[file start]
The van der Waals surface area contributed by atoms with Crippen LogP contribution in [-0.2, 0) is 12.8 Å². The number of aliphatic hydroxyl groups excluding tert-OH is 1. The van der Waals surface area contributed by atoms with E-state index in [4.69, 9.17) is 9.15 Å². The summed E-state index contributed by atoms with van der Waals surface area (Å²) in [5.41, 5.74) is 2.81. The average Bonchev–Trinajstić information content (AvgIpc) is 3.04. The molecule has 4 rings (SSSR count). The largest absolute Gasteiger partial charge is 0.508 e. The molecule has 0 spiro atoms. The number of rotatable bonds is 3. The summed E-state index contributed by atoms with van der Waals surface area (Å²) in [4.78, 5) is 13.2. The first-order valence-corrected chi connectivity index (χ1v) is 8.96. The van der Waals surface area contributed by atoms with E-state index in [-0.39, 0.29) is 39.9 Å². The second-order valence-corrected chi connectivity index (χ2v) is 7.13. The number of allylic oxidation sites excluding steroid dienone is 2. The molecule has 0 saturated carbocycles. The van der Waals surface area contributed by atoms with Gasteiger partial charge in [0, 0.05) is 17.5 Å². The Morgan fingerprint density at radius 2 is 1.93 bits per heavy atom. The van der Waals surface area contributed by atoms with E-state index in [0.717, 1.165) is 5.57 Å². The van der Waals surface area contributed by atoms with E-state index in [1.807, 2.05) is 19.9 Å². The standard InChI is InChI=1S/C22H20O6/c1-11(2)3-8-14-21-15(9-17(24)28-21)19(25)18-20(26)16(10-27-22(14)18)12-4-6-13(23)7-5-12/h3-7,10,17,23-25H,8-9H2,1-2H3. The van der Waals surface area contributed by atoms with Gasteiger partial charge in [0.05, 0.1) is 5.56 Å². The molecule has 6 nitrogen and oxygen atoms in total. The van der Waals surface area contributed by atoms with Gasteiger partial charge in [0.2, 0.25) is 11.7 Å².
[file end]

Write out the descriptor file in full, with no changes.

The van der Waals surface area contributed by atoms with Crippen LogP contribution in [-0.2, 0) is 12.8 Å². The number of aliphatic hydroxyl groups excluding tert-OH is 1. The van der Waals surface area contributed by atoms with E-state index in [4.69, 9.17) is 9.15 Å². The summed E-state index contributed by atoms with van der Waals surface area (Å²) in [5.41, 5.74) is 2.81. The average Bonchev–Trinajstić information content (AvgIpc) is 3.04. The molecule has 4 rings (SSSR count). The largest absolute Gasteiger partial charge is 0.508 e. The molecule has 0 spiro atoms. The number of rotatable bonds is 3. The summed E-state index contributed by atoms with van der Waals surface area (Å²) in [4.78, 5) is 13.2. The first-order valence-corrected chi connectivity index (χ1v) is 8.96. The van der Waals surface area contributed by atoms with E-state index in [-0.39, 0.29) is 39.9 Å². The second-order valence-corrected chi connectivity index (χ2v) is 7.13. The number of allylic oxidation sites excluding steroid dienone is 2. The molecule has 0 saturated carbocycles. The van der Waals surface area contributed by atoms with Gasteiger partial charge in [0, 0.05) is 17.5 Å². The Morgan fingerprint density at radius 2 is 1.93 bits per heavy atom. The van der Waals surface area contributed by atoms with E-state index in [0.717, 1.165) is 5.57 Å². The van der Waals surface area contributed by atoms with E-state index in [1.807, 2.05) is 19.9 Å². The standard InChI is InChI=1S/C22H20O6/c1-11(2)3-8-14-21-15(9-17(24)28-21)19(25)18-20(26)16(10-27-22(14)18)12-4-6-13(23)7-5-12/h3-7,10,17,23-25H,8-9H2,1-2H3. The van der Waals surface area contributed by atoms with Gasteiger partial charge in [0.05, 0.1) is 5.56 Å². The molecule has 6 nitrogen and oxygen atoms in total. The van der Waals surface area contributed by atoms with Gasteiger partial charge in [0.2, 0.25) is 11.7 Å².